In quantities of bits and bytes, the prefixes kilo- (symbol k or K), mega- (M), giga- (G), tera- (T), etc., are ambiguous. They may be based on a decimal system (like the standard SI prefixes), meaning 103, 106, 109, 1012, etc., or they may be based on a binary system, meaning 210, 220, 230, 240, etc. The binary meanings are more commonly used in relation to solid-state memory (such as RAM), while the decimal meanings are more common for data transmission rates, disk storage and in theoretical calculations in modern academic textbooks.

Prefixes for multiples of
bits (bit) or bytes (B)
Decimal
Value SI
1000 k kilo
10002 M mega
10003 G giga
10004 T tera
10005 P peta
10006 E exa
10007 Z zetta
10008 Y yotta
Binary
Value IEC JEDEC
1024 Ki kibi K kilo
10242 Mi mebi M mega
10243 Gi gibi G giga
10244 Ti tebi
10245 Pi pebi
10246 Ei exbi
10247 Zi zebi
10248 Yi yobi

Follow these recommendations when using these prefixes in Wikipedia articles:

• Following the SI standard, a lower-case k should be used for "kilo-" whenever it means 1000 in computing contexts, whereas a capital K should be used instead to indicate the binary prefix for 1024 according to JEDEC. (If, under the exceptions detailed further below, the article otherwise uses IEC prefixes for binary units, use Ki instead).
• Do not assume that the binary or decimal meaning of prefixes will be obvious to everyone. Explicitly specify the meaning of k and K as well as the primary meaning of M, G, T, etc. in an article ({{BDprefix}} is a convenient helper). Consistency within each article is desirable, but the need for consistency may be balanced with other considerations.
• The definition most relevant to the article should be chosen as primary for that article, e.g. specify a binary definition in an article on RAM, decimal definition in an article on hard drives, bit rates, and a binary definition for Windows file sizes, despite files usually being stored on hard drives.
• Where consistency is not possible, specify wherever there is a deviation from the primary definition.
• Disambiguation should be shown in bytes or bits, with clear indication of whether in binary or decimal base. There is no preference in the way to indicate the number of bytes and bits, but the notation style should be consistent within an article. Acceptable examples include:
•  A 64 MB (64 × 10242-byte) video card and a 100 GB (100 × 10003-byte) hard drive
•  A 64 MB (64 × 220-byte) video card and a 100 GB (100 × 109-byte) hard drive
•  A 64 MB (67,108,864-byte) video card and a 100 GB (100,000,000,000-byte) hard drive
• Avoid inconsistent combinations such as A 64 MB (67,108,864-byte) video card and a 100 GB (100 × 10003-byte) hard drive. Footnotes, such as those seen in Power Macintosh 5500, may be used for disambiguation.
• Unless explicitly stated otherwise, one byte is eight bits (see History of "byte"').

The IEC prefixes kibi- (symbol Ki), mebi- (Mi), gibi- (Gi), etc., are generally not to be used except:[14]

• when the majority of cited sources on the article topic use IEC prefixes;
• in a direct quote using the IEC prefixes;
• when explicitly discussing the IEC prefixes; or
• in articles in which both types of prefix are used with neither clearly primary, or in which converting all quantities to one or the other type would be misleading or lose necessary precision, or declaring the actual meaning of a unit on each use would be impractical.

### Unit conversions

Where English-speaking countries use different units for the same quantity, provide a conversion in parentheses: the Mississippi River is 2,320 miles (3,734 km) long; the Murray River is 2,508 kilometres (1,558 mi) long. In science-related articles, however, supplying such conversion is not required unless there is some special reason to do so.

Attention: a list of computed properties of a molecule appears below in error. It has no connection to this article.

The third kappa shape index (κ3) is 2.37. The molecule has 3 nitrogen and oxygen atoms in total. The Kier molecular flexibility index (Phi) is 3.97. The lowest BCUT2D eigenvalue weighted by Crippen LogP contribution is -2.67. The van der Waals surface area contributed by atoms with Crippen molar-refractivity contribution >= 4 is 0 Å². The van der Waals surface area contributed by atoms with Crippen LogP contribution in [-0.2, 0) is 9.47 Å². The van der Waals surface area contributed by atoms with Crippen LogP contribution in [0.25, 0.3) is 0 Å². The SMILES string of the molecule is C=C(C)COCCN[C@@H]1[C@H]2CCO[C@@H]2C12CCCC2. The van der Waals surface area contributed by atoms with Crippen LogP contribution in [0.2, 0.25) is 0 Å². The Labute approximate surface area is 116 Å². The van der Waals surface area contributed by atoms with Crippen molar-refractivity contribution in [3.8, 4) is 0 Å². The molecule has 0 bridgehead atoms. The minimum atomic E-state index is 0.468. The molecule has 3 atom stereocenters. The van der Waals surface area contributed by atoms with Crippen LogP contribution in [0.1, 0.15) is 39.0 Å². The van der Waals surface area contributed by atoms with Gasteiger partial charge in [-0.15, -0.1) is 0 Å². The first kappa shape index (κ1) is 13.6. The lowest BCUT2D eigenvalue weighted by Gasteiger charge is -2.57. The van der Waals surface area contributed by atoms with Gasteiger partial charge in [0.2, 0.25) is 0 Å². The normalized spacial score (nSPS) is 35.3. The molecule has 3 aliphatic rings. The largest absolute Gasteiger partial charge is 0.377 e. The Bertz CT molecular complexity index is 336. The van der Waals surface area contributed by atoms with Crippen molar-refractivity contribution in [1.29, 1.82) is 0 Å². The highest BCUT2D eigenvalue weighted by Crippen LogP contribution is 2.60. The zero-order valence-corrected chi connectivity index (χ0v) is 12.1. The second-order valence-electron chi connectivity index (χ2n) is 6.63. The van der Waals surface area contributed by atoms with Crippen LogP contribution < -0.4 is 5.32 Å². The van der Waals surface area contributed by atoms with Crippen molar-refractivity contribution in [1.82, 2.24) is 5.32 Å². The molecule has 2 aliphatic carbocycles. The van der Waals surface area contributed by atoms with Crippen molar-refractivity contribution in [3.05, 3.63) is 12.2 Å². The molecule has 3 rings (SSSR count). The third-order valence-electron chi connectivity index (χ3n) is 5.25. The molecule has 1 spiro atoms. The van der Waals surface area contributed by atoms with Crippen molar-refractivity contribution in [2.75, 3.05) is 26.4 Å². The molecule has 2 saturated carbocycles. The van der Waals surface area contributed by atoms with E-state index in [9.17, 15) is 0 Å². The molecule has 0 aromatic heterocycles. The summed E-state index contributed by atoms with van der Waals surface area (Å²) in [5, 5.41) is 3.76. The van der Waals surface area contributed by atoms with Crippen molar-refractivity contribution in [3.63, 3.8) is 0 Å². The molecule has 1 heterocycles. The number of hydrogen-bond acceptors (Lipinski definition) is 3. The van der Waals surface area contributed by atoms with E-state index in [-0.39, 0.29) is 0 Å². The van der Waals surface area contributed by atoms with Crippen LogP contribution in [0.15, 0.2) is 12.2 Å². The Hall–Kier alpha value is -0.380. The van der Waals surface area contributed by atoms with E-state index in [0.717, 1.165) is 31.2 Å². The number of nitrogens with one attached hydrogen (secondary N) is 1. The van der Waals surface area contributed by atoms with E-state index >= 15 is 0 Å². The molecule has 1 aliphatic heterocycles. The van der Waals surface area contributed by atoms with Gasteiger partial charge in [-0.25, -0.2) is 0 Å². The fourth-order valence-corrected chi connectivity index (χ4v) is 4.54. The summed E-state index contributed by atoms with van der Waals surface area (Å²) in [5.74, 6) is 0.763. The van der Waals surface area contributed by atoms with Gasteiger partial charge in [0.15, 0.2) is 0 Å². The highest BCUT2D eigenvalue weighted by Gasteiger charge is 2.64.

• Where an imperial unit is not part of the US customary system, or vice-versa – and in particular, where those systems give a single term different definitions – a double conversion may be appropriate: Rosie weighed 80 kilograms (180 lb; 12 st 8 lb) (markup: {{convert|80|kg|lb stlb}}); The car had a fuel economy of 5 L/100 km (47 mpg-US; 56 mpg-imp) (markup: {{convert|5|L/100km|mpgus mpgimp|abbr=on}}).
• Generally, conversions to and from metric units and US or imperial units should be provided, except:
• When inserting a conversion would make a common or linked expression awkward (The four-minute mile).
• When units are part of the subject of a topic – nautical miles in articles about the history of nautical law (5 nautical miles), SI units in scientific articles (a 600-kilometer asteroid), yards in articles about American football – it can be excessive to provide conversions every time a unit occurs. It might be best to note that this topic will use the units (possibly giving the conversion factor to another familiar unit in a parenthetical note or a footnote), and link the first occurrence of each unit but not give a conversion every time it occurs.
• Converted quantity values should use a level of precision similar to that of the source quantity value, so the Moon is 380,000 kilometres (240,000 mi) from Earth, not (236,121 mi). Small numbers may need to be converted to a range where rounding would cause a significant distortion, so one mile (1–2 km), not one mile (2 km). Be careful especially when your source has already converted from the units you're now converting back to. This may be evidenced by multiples of common conversion factors in the data, such as 160 km (from 100 miles). See false precision.
• Conversion templates can be used to convert and format many common units, including {{convert}}, which includes non-breaking spaces.
• In a direct quotation, always retain the source units. Any conversions can be supplied either in the quote itself (in square brackets, following the original measurement) or in a footnote. See footnoting and citing sources.